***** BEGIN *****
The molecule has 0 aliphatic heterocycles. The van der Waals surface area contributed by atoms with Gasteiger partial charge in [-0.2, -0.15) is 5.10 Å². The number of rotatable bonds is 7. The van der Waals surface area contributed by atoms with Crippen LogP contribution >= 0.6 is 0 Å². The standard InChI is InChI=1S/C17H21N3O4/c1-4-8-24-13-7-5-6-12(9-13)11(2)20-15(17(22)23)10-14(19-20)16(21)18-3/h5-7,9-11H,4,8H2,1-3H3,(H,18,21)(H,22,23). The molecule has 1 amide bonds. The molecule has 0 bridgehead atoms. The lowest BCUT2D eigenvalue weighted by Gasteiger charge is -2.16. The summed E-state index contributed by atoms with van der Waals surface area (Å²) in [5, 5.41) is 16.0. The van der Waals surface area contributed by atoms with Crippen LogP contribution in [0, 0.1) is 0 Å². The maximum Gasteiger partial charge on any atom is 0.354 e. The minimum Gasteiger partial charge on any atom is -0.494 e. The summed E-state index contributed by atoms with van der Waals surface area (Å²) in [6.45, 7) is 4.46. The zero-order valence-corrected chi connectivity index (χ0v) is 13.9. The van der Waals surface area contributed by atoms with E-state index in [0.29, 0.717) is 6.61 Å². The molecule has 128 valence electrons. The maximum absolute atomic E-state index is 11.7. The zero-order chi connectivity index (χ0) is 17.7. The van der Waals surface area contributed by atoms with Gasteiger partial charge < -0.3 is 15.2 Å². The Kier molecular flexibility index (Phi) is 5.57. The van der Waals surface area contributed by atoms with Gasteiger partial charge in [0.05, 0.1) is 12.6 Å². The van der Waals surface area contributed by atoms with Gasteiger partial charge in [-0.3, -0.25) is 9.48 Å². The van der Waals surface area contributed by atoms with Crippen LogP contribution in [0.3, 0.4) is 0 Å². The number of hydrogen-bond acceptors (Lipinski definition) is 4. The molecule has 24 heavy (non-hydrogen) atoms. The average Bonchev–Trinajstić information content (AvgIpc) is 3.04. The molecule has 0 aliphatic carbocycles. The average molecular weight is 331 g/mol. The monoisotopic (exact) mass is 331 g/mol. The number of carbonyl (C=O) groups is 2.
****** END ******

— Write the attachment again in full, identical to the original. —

The molecule has 0 aliphatic heterocycles. The van der Waals surface area contributed by atoms with Gasteiger partial charge in [-0.2, -0.15) is 5.10 Å². The number of rotatable bonds is 7. The van der Waals surface area contributed by atoms with Crippen LogP contribution >= 0.6 is 0 Å². The standard InChI is InChI=1S/C17H21N3O4/c1-4-8-24-13-7-5-6-12(9-13)11(2)20-15(17(22)23)10-14(19-20)16(21)18-3/h5-7,9-11H,4,8H2,1-3H3,(H,18,21)(H,22,23). The molecule has 1 amide bonds. The molecule has 0 bridgehead atoms. The lowest BCUT2D eigenvalue weighted by Gasteiger charge is -2.16. The summed E-state index contributed by atoms with van der Waals surface area (Å²) in [5, 5.41) is 16.0. The van der Waals surface area contributed by atoms with Crippen LogP contribution in [0, 0.1) is 0 Å². The maximum Gasteiger partial charge on any atom is 0.354 e. The minimum Gasteiger partial charge on any atom is -0.494 e. The summed E-state index contributed by atoms with van der Waals surface area (Å²) in [6.45, 7) is 4.46. The zero-order valence-corrected chi connectivity index (χ0v) is 13.9. The van der Waals surface area contributed by atoms with E-state index in [0.29, 0.717) is 6.61 Å². The molecule has 128 valence electrons. The maximum absolute atomic E-state index is 11.7. The zero-order chi connectivity index (χ0) is 17.7. The van der Waals surface area contributed by atoms with Gasteiger partial charge < -0.3 is 15.2 Å². The Kier molecular flexibility index (Phi) is 5.57. The van der Waals surface area contributed by atoms with Gasteiger partial charge in [0.05, 0.1) is 12.6 Å². The van der Waals surface area contributed by atoms with Gasteiger partial charge in [-0.3, -0.25) is 9.48 Å². The van der Waals surface area contributed by atoms with Crippen LogP contribution in [0.3, 0.4) is 0 Å². The number of hydrogen-bond acceptors (Lipinski definition) is 4. The molecule has 24 heavy (non-hydrogen) atoms. The average Bonchev–Trinajstić information content (AvgIpc) is 3.04. The molecule has 0 aliphatic carbocycles. The average molecular weight is 331 g/mol. The monoisotopic (exact) mass is 331 g/mol. The number of carbonyl (C=O) groups is 2.